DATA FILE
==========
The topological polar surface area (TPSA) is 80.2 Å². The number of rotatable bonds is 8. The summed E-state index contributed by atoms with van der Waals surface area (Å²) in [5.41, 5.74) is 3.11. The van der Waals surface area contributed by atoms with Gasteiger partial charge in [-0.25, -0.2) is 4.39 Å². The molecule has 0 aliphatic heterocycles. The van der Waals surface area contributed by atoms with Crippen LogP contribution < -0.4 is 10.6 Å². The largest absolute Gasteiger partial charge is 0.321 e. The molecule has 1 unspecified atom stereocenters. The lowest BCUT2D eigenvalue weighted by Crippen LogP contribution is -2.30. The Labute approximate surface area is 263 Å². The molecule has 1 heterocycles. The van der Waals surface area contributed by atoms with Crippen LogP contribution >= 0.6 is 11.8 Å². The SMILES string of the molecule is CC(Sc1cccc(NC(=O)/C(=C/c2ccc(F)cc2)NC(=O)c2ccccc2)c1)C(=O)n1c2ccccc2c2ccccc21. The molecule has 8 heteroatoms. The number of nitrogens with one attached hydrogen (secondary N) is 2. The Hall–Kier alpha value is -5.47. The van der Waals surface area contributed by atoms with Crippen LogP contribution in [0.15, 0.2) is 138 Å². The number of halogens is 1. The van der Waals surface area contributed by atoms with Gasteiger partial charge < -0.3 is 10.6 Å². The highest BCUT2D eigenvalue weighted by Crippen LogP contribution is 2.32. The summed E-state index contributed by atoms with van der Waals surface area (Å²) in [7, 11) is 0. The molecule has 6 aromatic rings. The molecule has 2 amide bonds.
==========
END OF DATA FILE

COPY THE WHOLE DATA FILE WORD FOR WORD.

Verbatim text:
The topological polar surface area (TPSA) is 80.2 Å². The number of rotatable bonds is 8. The summed E-state index contributed by atoms with van der Waals surface area (Å²) in [5.41, 5.74) is 3.11. The van der Waals surface area contributed by atoms with Gasteiger partial charge in [-0.25, -0.2) is 4.39 Å². The molecule has 0 aliphatic heterocycles. The van der Waals surface area contributed by atoms with Crippen LogP contribution < -0.4 is 10.6 Å². The largest absolute Gasteiger partial charge is 0.321 e. The molecule has 1 unspecified atom stereocenters. The lowest BCUT2D eigenvalue weighted by Crippen LogP contribution is -2.30. The Labute approximate surface area is 263 Å². The molecule has 1 heterocycles. The van der Waals surface area contributed by atoms with Crippen LogP contribution >= 0.6 is 11.8 Å². The SMILES string of the molecule is CC(Sc1cccc(NC(=O)/C(=C/c2ccc(F)cc2)NC(=O)c2ccccc2)c1)C(=O)n1c2ccccc2c2ccccc21. The molecule has 8 heteroatoms. The number of nitrogens with one attached hydrogen (secondary N) is 2. The Hall–Kier alpha value is -5.47. The van der Waals surface area contributed by atoms with Crippen LogP contribution in [0.15, 0.2) is 138 Å². The number of halogens is 1. The van der Waals surface area contributed by atoms with Gasteiger partial charge < -0.3 is 10.6 Å². The highest BCUT2D eigenvalue weighted by Crippen LogP contribution is 2.32. The summed E-state index contributed by atoms with van der Waals surface area (Å²) in [7, 11) is 0. The molecule has 6 aromatic rings. The molecule has 2 amide bonds.